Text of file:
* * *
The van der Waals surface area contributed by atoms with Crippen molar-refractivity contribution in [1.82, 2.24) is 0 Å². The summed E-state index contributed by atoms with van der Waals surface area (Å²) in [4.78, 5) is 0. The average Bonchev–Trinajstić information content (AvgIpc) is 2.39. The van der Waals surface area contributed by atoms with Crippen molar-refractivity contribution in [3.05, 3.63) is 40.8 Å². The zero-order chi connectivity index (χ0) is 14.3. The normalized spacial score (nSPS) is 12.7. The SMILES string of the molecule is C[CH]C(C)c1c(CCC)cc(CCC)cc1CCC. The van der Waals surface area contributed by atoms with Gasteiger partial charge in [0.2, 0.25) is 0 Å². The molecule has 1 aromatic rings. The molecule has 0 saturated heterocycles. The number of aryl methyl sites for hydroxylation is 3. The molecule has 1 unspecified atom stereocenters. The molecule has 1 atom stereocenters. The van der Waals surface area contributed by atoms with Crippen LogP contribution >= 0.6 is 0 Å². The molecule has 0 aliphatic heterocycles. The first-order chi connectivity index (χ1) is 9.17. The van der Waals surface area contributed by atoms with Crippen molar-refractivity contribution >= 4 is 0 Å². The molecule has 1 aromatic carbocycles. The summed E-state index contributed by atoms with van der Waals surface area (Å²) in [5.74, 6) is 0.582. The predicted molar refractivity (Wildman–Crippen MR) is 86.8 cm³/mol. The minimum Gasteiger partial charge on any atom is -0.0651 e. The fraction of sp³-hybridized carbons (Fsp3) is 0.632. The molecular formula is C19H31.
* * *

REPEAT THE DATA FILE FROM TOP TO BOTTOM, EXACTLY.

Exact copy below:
The van der Waals surface area contributed by atoms with Crippen molar-refractivity contribution in [1.82, 2.24) is 0 Å². The summed E-state index contributed by atoms with van der Waals surface area (Å²) in [4.78, 5) is 0. The average Bonchev–Trinajstić information content (AvgIpc) is 2.39. The van der Waals surface area contributed by atoms with Crippen molar-refractivity contribution in [3.05, 3.63) is 40.8 Å². The zero-order chi connectivity index (χ0) is 14.3. The normalized spacial score (nSPS) is 12.7. The SMILES string of the molecule is C[CH]C(C)c1c(CCC)cc(CCC)cc1CCC. The van der Waals surface area contributed by atoms with Gasteiger partial charge in [0.2, 0.25) is 0 Å². The molecule has 1 aromatic rings. The molecule has 0 saturated heterocycles. The number of aryl methyl sites for hydroxylation is 3. The molecule has 1 unspecified atom stereocenters. The molecule has 1 atom stereocenters. The van der Waals surface area contributed by atoms with Crippen LogP contribution >= 0.6 is 0 Å². The molecule has 0 aliphatic heterocycles. The first-order chi connectivity index (χ1) is 9.17. The van der Waals surface area contributed by atoms with Crippen molar-refractivity contribution >= 4 is 0 Å². The molecule has 1 aromatic carbocycles. The summed E-state index contributed by atoms with van der Waals surface area (Å²) in [5.74, 6) is 0.582. The predicted molar refractivity (Wildman–Crippen MR) is 86.8 cm³/mol. The minimum Gasteiger partial charge on any atom is -0.0651 e. The fraction of sp³-hybridized carbons (Fsp3) is 0.632. The molecular formula is C19H31.